Pezeshkian could also do more to advocate for ethnic minorities, such as Kurds, Arabs, Baluchis and Azerbaijanis. Pezeshkian himself is Kurdish and Azerbaijani, and comes from Azerbaijan, which has a large minority population and is one of the provinces that has long suffered from underinvestment and harsh crackdowns on protests.

The economy – a serious issue for voters of almost all backgrounds and political persuasions – could also motivate Pezeshkian to help improve people’s living conditions. But his influence will be limited because Iran’s economic misery is the result of three intertwined factors: severe sanctions imposed by the United States, enormous corruption and profiteering from these sanctions, especially in parts of the Islamic Revolutionary Guard Corps, and mismanagement.

Like Rohani, Pezeshkian could try to “negotiate further mini-deals with Washington to allow further easing of sanctions or increased oil sales,” Vakil said.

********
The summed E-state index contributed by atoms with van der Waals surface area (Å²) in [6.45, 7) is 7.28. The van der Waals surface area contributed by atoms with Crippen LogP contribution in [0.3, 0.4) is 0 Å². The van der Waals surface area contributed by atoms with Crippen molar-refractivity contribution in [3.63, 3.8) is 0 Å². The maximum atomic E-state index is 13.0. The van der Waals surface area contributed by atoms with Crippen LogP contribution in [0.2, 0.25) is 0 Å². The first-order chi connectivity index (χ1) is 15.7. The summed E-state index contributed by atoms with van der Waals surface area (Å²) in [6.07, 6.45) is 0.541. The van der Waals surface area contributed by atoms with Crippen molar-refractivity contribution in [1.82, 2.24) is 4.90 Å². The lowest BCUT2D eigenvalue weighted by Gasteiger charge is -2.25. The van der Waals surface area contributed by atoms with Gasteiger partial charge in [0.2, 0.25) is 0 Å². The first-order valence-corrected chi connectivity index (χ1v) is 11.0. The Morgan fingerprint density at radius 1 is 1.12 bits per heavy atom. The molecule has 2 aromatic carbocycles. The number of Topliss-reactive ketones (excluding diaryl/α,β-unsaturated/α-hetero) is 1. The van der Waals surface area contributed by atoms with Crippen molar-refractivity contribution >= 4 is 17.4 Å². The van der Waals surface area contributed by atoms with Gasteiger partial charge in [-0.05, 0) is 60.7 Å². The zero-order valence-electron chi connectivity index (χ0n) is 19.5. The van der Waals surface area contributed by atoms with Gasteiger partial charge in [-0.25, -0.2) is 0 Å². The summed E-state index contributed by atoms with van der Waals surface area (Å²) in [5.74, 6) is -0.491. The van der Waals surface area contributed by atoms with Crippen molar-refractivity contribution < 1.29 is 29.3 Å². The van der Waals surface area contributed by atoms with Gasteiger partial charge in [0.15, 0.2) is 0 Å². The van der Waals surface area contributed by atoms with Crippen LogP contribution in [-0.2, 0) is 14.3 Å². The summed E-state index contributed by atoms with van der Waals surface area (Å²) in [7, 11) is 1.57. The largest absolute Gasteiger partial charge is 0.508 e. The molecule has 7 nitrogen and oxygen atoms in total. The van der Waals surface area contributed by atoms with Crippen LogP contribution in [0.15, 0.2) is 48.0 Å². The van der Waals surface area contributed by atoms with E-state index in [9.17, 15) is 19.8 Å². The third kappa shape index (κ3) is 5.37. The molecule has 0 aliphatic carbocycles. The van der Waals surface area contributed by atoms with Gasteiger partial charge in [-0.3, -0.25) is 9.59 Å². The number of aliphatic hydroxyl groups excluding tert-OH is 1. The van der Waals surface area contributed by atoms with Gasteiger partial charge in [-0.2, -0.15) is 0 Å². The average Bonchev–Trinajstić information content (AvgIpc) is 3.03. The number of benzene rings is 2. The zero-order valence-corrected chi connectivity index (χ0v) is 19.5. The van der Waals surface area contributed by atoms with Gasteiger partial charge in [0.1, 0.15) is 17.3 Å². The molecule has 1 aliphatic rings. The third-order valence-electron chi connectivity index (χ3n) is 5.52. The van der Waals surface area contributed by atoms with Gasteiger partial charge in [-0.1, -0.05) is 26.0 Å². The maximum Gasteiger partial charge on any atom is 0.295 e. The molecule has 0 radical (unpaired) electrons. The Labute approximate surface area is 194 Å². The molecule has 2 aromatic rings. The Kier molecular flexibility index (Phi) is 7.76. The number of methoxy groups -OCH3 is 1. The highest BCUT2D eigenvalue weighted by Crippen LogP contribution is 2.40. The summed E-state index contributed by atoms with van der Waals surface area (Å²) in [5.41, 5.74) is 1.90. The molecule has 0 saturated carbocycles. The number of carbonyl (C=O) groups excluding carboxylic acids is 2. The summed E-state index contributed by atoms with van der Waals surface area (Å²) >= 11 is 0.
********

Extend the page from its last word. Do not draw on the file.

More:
Pezeshkian could try to reduce inflation, which currently stands at around 50 percent. In addition, he could take steps to remove Iran from the blacklist of the Financial Action Task Force, an international anti-money laundering organization. This would facilitate trade with China in particular.

“These minimal differences are important to people,” Vaez said, because they “give them the opportunity to live a relatively normal life.”

In Iran, some things are non-negotiable – that’s why Pezeshkian simply cannot do many things.

During the election campaign, Pezeshkian made it quite clear what he can and cannot achieve. For example, he has very little influence on the judiciary and therefore can probably do little to improve the conditions of political prisoners.